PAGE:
. In this I shall follow the most approved authorities, without real giarding either the inodern and arbitrary rules of some, or the fala

cious music of others which equally lead the young learner into a TO

wrong pronunciation, d

So far for the sound of the letters, the study of which is worthy us of his closest attention and application, who wishes to make a pro

ficiency in English pronunciation. Having treated of the sounds of ha letters, as far as will answer all the ends and


of this work: s!

I come now to speak of Orthography, or the forming and composing of words by their proper letters and syllables.

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Of Words in General, and the Rules for Spelling them Words are articulate sounds, formed by the human voice, and und made by common consent to communicate our ideas to each other,

this is the origin and source of all languages. A word of one syllable is called a monosyllable ; a word of two syllables, a dissyllable; a word of three syllables a tríssyllable, and a word of four or more -syllables, a polysyllable. The Orthography of the English language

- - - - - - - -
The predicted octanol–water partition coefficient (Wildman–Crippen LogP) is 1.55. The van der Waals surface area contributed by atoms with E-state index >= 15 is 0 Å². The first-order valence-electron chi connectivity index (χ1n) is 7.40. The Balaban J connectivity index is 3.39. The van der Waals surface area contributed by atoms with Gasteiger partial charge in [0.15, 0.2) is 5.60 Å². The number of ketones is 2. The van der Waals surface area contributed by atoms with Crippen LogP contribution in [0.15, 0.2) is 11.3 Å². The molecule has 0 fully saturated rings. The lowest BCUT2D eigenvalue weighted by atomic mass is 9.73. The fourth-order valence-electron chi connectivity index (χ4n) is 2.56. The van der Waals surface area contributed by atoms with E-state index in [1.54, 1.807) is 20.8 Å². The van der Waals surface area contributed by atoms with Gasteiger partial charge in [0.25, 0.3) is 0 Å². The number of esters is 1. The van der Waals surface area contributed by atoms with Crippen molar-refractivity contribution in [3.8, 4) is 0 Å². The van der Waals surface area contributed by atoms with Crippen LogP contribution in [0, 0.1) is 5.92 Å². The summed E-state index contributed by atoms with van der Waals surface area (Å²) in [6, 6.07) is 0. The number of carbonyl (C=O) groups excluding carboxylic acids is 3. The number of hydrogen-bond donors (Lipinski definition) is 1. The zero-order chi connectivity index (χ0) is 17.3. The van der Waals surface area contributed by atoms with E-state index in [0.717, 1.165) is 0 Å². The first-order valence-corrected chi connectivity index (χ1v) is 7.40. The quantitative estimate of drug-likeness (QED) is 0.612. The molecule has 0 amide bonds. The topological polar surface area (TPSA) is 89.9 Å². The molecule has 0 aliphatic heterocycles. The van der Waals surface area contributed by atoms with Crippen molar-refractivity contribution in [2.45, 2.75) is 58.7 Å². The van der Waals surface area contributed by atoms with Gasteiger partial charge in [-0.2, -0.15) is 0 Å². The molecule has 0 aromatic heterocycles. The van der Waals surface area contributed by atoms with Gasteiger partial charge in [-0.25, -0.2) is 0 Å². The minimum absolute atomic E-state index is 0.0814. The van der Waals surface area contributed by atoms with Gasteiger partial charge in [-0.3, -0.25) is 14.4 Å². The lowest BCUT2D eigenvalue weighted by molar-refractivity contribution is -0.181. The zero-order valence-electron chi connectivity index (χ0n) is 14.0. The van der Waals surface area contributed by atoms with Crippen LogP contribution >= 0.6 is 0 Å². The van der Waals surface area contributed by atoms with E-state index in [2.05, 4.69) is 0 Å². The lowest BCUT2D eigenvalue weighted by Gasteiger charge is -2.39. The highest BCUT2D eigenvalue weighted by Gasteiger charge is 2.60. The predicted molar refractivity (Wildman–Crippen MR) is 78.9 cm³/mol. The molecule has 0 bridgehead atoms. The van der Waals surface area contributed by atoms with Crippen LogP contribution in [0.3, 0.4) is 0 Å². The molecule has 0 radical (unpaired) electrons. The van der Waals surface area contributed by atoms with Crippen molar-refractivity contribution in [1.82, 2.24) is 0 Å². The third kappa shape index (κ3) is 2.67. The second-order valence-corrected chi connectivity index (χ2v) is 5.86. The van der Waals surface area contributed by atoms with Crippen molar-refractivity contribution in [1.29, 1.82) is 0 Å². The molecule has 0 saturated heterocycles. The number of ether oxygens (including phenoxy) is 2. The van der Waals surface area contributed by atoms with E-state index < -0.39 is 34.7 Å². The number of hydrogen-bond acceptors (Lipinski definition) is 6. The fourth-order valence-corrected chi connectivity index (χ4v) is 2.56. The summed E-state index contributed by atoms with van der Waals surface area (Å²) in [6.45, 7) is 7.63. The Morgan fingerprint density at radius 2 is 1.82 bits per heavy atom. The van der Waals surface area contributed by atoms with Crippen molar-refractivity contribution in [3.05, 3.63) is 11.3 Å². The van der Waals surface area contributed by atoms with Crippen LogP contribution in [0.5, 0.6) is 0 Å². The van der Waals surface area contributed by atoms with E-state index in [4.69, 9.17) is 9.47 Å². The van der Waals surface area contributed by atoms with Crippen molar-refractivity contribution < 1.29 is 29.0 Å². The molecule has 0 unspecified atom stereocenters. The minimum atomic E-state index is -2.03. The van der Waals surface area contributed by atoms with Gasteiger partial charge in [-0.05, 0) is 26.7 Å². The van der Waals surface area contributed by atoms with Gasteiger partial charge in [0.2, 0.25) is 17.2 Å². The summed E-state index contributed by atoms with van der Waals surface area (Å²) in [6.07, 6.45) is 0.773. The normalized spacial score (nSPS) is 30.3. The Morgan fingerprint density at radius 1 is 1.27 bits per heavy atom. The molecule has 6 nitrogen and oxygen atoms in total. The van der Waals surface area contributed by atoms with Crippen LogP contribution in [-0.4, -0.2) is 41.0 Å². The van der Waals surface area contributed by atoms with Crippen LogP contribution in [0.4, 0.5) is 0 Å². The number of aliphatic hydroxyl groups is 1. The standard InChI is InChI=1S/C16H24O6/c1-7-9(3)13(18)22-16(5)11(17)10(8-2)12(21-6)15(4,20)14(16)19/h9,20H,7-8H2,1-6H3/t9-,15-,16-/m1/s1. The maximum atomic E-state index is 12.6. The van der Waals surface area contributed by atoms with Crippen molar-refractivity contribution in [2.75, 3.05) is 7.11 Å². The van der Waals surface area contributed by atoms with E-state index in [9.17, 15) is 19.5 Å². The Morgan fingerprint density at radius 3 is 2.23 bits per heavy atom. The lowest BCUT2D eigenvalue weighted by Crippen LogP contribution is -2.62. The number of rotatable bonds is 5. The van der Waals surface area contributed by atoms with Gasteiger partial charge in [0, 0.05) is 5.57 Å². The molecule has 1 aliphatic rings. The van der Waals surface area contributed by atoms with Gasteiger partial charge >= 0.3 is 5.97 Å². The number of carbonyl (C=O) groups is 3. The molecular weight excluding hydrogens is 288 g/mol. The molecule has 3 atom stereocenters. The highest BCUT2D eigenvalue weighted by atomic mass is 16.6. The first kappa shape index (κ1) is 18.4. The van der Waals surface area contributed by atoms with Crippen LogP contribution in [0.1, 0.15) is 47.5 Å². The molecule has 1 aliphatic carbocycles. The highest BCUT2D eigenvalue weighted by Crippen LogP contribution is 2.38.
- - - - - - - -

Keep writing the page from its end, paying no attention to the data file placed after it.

is uncertain and perplexed, but a great part of this inconvenience he

may be removed by the knowledge of the received laws of forma.

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Monosyllables ending with f, 1, or s, preceded by a single vowels double the f, 1 and s, as stuff, fill, kiss. * Exceptions to this rule, are gf, if, as, is, has, was, yes, this, and thus.

Monosyllables ending with any consonant but these before mentioned, and preceded by a single vowel, double not the find consonant , except ebb, egg, odd, inn, bunn, purr, butt, buzzz


Worås ending with y preceded by a consonant, form the plurals of nouns, the persons of verbs and adjectives by changinç y sin as cry cries ; but if y is preceded by a vowel, the y is not changed as boy, boys.


Words ending with y and taking an additional syllable, which bez gins with a consonant, generally change y into i, but if it is preceded by a vowel the y is not changed, as joy, joyless,